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Dec 8 – 10, 2020 Online only
Online event
Europe/Berlin timezone

Quantum cascade laser-based infrared spectrometer combined with small angle neutron scattering for life science applications

Dec 9, 2020, 2:30 PM
3h 30m
Online event

Online event


Dr Tobias Schrader


Infrared spectroscopy serves as local probe reporting on specific vibrations in some side chains which are spectrally distant from the complicated infrared spectrum of a protein in solution. But it can also serve as a global probe using the coupling of the amide I or amide II vibrations of the protein backbone. Here, infrared spectroscopy can give information on the fold of the protein and also follow aggregation phenomena. Small angle neutron scattering also reports on the global structure of proteins in solution and can give information on the shape of growing aggregates or folded protein in solution. Both techniques prefer heavy, deuterated water over normal water. Pioneering work has been performed on the combination of SANS and IR spectroscopy using FTIR spectrometers by Prof. Kaneko and coworkers [1].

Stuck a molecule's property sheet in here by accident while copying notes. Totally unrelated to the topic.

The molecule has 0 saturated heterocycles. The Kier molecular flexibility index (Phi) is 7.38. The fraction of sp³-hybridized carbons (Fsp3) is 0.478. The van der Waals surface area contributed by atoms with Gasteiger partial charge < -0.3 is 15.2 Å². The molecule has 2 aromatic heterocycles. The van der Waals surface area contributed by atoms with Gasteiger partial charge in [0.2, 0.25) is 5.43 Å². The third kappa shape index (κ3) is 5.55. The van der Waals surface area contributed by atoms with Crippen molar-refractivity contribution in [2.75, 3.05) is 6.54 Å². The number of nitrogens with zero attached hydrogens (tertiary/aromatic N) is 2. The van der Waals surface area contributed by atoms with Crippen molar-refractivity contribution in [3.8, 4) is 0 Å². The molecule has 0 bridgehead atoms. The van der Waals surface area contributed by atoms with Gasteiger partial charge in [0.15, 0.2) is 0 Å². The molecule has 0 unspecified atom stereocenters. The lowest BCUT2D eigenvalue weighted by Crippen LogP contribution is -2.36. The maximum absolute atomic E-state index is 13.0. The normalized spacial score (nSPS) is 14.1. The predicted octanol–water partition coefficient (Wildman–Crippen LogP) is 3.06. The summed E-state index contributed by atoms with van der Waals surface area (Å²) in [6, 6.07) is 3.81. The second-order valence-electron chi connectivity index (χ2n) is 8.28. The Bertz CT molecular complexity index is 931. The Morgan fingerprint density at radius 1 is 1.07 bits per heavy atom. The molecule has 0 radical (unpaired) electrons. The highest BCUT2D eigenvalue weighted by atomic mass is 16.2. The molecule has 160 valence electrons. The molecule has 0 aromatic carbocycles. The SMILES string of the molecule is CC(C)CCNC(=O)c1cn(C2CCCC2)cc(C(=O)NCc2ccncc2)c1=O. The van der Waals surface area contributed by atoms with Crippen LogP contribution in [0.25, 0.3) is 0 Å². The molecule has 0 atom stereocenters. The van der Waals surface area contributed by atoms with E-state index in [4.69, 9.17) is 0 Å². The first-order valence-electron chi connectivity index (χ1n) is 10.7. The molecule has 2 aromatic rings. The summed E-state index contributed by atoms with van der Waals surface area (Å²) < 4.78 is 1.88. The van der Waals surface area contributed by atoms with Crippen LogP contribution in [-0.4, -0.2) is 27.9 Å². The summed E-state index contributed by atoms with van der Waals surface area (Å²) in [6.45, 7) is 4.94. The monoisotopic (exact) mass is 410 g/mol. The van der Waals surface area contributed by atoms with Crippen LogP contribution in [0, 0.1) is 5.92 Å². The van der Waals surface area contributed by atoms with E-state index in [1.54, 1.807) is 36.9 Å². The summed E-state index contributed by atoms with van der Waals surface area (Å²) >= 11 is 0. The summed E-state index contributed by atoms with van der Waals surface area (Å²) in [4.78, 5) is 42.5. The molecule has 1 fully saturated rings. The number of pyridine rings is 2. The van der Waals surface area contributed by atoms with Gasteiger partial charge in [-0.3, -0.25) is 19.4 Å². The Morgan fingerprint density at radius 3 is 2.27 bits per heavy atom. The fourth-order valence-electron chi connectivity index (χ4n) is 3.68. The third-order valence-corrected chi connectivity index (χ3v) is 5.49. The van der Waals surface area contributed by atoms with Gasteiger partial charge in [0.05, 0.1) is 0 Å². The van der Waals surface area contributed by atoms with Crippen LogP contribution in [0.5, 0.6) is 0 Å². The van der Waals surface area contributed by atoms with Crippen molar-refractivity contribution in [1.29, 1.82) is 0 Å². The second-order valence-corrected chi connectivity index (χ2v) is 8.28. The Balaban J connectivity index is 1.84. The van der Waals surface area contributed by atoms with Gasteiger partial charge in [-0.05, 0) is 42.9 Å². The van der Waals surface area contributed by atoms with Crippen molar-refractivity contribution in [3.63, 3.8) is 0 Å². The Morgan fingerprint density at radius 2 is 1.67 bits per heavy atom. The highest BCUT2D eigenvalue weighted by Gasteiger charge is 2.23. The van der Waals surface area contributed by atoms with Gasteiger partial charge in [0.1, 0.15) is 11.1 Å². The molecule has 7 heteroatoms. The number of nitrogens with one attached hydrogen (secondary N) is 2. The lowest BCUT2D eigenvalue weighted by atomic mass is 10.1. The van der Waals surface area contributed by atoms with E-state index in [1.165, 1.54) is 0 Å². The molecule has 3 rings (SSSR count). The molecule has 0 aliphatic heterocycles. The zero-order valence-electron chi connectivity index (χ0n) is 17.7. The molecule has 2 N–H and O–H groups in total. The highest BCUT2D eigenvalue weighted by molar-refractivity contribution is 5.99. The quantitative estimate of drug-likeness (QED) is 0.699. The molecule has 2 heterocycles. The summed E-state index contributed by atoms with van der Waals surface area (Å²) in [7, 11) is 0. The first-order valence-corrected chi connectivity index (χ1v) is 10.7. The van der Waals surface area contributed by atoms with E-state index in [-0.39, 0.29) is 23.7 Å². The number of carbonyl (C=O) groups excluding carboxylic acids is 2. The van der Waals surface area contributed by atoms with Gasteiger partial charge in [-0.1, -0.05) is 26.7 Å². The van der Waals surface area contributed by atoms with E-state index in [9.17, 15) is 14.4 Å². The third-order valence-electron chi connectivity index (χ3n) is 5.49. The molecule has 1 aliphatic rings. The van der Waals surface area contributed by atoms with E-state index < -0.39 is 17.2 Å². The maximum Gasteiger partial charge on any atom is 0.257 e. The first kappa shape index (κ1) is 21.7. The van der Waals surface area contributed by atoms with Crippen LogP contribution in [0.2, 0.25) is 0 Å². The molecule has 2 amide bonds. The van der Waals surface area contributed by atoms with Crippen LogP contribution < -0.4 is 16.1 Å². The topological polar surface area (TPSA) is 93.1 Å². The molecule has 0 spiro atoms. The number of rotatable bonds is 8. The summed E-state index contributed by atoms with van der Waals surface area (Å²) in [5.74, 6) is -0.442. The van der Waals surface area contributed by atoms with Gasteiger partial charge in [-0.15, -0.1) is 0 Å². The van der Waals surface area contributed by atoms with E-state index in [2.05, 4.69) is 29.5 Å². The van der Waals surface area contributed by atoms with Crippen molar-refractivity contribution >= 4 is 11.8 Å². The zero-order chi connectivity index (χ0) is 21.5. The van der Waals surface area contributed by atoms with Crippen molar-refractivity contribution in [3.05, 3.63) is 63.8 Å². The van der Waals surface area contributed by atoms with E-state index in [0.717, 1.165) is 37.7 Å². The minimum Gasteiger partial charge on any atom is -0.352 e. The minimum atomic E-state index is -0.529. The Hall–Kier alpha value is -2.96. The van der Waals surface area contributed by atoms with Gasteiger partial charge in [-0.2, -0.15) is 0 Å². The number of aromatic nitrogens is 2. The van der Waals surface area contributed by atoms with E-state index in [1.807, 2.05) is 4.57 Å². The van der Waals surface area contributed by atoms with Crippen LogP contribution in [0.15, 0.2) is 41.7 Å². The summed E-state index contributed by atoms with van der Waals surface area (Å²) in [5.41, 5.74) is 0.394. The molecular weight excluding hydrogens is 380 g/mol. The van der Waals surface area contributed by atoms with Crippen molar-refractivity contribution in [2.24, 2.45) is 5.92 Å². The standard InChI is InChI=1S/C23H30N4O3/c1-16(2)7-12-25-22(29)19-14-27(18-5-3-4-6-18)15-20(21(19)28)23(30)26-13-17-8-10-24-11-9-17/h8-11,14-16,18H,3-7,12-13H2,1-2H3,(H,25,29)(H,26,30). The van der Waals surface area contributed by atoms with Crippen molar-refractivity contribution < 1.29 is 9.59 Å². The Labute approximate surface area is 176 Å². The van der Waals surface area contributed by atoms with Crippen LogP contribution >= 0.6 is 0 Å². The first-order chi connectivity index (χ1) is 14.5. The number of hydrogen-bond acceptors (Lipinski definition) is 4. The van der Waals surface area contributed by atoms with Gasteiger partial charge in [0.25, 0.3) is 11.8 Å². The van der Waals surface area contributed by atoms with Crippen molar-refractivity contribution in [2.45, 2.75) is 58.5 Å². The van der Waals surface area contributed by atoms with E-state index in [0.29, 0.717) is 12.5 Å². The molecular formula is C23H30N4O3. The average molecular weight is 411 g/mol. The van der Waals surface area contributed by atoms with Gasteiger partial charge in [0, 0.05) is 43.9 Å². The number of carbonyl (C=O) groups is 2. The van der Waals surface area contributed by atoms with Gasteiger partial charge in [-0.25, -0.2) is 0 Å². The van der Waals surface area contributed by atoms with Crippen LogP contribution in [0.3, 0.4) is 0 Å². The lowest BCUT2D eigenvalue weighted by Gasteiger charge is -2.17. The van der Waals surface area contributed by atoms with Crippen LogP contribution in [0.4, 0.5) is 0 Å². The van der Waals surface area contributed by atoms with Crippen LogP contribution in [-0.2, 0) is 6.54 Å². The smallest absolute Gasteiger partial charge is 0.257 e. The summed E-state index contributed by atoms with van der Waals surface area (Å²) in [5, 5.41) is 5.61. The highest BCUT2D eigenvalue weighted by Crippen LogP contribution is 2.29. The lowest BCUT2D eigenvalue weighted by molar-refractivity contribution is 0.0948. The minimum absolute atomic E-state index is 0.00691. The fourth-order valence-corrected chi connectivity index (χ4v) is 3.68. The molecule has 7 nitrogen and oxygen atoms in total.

In the framework of a BMBF-funded project, we would like to explore the capabilities of quantum cascade laser for this combination of methods. Their advantage is superior beam characteristics and spectral density over the glow bar infrared light sources of the FTIR spectrometer. Their disadvantage is the more complicated mode of operation and the limited spectral width they can cover.
This contribution will focus on showing conceptual design considerations and first characterizations of potential samples, since the project just started recently (May 2020).
[1] Kaneko et al, Development of a Simultaneous SANS/FTIR Measuring System, Chemistry Letters, 2015, 44, 497-499

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